Finding Purpose In Photography

Don’t call it a hobby

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“Better Home Awaiting.” By Josh S. Rose. Los Angeles, 2017.

Photography is tough. Not just because of sensor dust, either. You never really seem to arrive. The goal of your work is hard to define and even harder to get to. And if you do experience it, like getting a role in a movie, when it’s over, you often just go back to where you were — hustling and trying to get to where you just were.

Making it even more complex these days, social media has created a kind-of fictitious success ladder, rooted in a generalized hierarchy of followers — a number that can be easily gamed and which rarely equates on a one-to-one level with talent. I’ve felt it myself — I’ll have made it if I get to 5k! I’ll have made it if I get to 10k! I’ll have made it if I get to 15k! I’m at 20k followers currently and the number doesn’t define me as a photographer any more now than it did two years ago. Because purpose comes from inside.

I see a lot of photographers who can take fantastic images spending a lot of time reevaluating photography in their lives. Many photographers struggle with this — it’s part of the life of a creative person. Hell, it’s part of life as any person. But since I really know the plight of the creative, and little else to the same degree, maybe I can add a bit of advice on the subject of finding your purpose within this medium. Non-shooters welcome, of course.

Step 1: Understand Narrative.

Narrative is crucial to purpose. It is the through line to all (or most) your work. When you truly understand what your themes are and why they are your themes and how they tie together and into your view of the world, you are well on your way to having a supreme sense of purpose to your photography. All the great artists had a sense of the themes that drove them to create: their blue periods, their pop movements, their relationships with time, with the human form, with culture, with water lillies, with ballerinas, with Provence. It’s about what you care about. The narrative of your work intertwines what you work on with your relationship to your surroundings and your own feelings. And that’s what gives purpose to your shoot days.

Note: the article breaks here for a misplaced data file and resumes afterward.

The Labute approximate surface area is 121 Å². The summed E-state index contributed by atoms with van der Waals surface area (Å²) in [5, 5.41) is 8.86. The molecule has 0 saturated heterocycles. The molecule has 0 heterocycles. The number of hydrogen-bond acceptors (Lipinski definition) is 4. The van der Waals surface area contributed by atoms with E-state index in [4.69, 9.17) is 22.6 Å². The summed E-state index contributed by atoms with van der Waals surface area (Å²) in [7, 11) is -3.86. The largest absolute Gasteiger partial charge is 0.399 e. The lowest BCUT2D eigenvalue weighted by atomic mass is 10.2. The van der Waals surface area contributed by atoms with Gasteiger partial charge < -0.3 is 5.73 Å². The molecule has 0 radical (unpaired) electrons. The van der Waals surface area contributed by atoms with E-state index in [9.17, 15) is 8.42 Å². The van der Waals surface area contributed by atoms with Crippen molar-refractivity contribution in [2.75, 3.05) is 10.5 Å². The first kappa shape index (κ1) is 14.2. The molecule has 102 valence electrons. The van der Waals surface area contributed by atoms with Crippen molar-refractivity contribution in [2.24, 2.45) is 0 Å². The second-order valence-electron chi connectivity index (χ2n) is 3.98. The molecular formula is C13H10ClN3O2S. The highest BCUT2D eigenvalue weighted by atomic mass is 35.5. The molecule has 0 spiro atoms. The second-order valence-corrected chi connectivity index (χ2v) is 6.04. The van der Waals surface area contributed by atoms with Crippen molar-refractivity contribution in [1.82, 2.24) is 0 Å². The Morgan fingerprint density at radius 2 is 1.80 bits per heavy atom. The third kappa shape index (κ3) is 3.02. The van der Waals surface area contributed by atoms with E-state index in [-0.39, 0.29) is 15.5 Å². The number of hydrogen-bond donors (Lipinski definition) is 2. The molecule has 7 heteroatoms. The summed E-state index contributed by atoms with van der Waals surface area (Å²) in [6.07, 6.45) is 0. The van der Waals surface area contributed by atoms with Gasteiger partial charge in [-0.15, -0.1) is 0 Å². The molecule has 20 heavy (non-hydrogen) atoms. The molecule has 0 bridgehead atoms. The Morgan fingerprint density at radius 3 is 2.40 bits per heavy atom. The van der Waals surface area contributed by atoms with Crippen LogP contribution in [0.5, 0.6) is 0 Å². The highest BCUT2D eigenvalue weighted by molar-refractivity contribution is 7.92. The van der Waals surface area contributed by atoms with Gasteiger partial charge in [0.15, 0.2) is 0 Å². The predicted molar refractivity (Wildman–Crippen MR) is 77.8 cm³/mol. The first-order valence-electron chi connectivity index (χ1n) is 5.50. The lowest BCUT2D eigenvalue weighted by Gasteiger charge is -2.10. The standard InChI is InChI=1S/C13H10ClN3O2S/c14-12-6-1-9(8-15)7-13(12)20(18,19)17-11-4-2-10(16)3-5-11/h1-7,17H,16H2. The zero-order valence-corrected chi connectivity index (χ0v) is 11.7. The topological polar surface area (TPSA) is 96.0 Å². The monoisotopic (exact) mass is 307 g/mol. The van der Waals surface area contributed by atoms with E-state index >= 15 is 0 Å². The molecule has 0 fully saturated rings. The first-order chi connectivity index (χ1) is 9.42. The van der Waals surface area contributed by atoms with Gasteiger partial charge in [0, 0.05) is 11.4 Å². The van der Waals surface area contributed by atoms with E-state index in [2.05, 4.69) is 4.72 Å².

Most photographers today abhor narrative. Instagrammers, especially — but students as well. When you choose your shots based on external goals, it leads to image after image that have only one thing in common: they look awesome. And there is something pretty great about making an awesome-looking image, as it gains you immediate appreciation. But the high wears off quickly and doesn’t quench that inner burning for purpose. It’s very difficult to move beyond the image-to-image approach to photography, as there is a morphine drip response, but when you do — when you can give up immediate gratification for something that only starts to make sense within a series or body of work, or even in relationship to other artists — then you are dealing with your narrative, and a far deeper satisfaction.